My grandson is a little indisposed, but sends you two pamphlets, Figaro, and Le Roi Voyageur. The first is a play of Beaumarchais, which has had a great run here. The other a representation of all the supposed errors of government in this country, some of which are probably exaggerated. It is not publicly sold; we shall send some more shortly.
Please to remember me very respectfully and affectionately to good Dr. Price. I am glad that he has printed a translation of the Testament; it may do good. I am ever, my dear friend, yours most sincerely,
WILDMORE. I remember nothing : I shall soon forget my Christian
If this page was printed running on like Erasmus's Colloquies, it would not have made more than five lines.
FROM DR. FRANKLIN TO AN ENGRAVER IN PARIS.
Refusing his eulogium and dedication.
En relisant, Monsieur, le prospectus de votre estampe, je vois que vous m'attribuez toujours en entier le mérite d'avoir affranchi l'Amérique. J'ai cependant eu l'honneur de vous dire, dans notre première conversation, que je ne pouvois y consentir sans me rendre coupable d'injustice envers tant d'hommes sages et courageux qui n'ont pas craint de hasarder leur fortune et leur vie pour le succès de cette entreprise; je vous proposai donc, et je persiste dans la même pensée, de substituer à mon nom dans l'explication de l'estampe, ces mots : " Le congrès représenté par un sénateur habillé à la romaine,” &c.
Je ne puis non plus, Monsieur, en accepter la dédicace : je ne veux point que la France, et mon pays, me çroyent assez présomptueux pour convenir que je mérite des louanges aussi excessives ; et vous concevez qu'il me siéroit mal d'appuyer de ma recommandation le débit d'un ouvrage qui les contiendroit. D'après ces considérations je vous prie de vouloir bien changer votre explication dans un nouveau prospectus, et de dédier votre estampe au congrès. J'ai l'honneur d'être, &c.
To DR. INGENHAUSZ. On the stone- Invitation to come to Passy, and accompany
him to America, Idle stories respecting that country The Emperor of Germany.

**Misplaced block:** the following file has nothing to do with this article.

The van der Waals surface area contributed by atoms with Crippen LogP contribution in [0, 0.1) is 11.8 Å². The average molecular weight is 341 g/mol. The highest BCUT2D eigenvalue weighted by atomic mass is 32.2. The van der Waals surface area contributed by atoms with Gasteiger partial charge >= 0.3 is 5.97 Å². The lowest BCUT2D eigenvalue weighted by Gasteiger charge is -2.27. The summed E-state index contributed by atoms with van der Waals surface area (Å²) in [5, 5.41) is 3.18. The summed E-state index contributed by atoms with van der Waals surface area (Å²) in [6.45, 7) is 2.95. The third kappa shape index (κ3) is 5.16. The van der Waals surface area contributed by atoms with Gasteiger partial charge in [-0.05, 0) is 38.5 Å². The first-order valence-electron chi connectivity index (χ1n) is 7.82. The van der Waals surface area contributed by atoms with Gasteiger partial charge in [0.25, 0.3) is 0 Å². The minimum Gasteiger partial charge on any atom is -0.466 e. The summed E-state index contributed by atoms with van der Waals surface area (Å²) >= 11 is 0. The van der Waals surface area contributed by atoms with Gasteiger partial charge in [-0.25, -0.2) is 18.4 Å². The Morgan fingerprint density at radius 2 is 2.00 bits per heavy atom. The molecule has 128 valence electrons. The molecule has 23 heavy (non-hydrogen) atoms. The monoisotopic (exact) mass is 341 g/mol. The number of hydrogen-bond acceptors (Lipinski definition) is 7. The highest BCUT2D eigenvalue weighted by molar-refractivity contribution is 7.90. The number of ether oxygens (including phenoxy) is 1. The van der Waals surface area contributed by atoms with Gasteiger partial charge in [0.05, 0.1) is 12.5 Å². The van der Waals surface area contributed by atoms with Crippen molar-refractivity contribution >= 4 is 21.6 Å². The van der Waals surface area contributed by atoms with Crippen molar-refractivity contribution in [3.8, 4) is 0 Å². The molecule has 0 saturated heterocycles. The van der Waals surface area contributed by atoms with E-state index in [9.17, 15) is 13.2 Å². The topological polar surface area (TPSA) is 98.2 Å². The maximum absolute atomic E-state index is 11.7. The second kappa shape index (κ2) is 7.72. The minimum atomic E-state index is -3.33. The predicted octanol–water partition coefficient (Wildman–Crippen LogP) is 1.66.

Passy, April 29, 1785. I thank you much for the postscript respecting iny disorder, the stone. I have taken heretofore, and am now again taking the remedy you mention, which is called Blackrie's Solvent. It is the soap lie, with lime water, and I believe it may have some effect in diminishing the symptoms, and preventing the growth of the stone, which is all I expect from it. It does not hurt my appetite : I sleep well, and enjoy my friends in cheerful conversation as usual. But as I cannot use much exercise, I eat more sparingly than formerly, and I drink no wine.
I admire that you should be so timid in asking leave of your good imperial master, to make a journey for visiting a friend. I am persuaded you would succeed, and I hope the proposition I have repeated to you in this letter will assist your courage, and enable you to ask and obtain. If you come hither soon, you may, when present, get your book finished, and be ready to proceed with me to America. While writing this, I have received from congress my leave to return; and I believe I shall be ready to embark by the middle of July at farthest. I shall now be free from politics for the rest of my life. Welcome again, my dear philosophical amusements !
I see by a füll page of your letter, you have been possessed with strange ideas of America; that there is no justice to be obtained there, no recovery of debts, projects of insurrection to overturn the present government, &c. &c.; that a Virginia colonel, nephew of the governor, had cheated a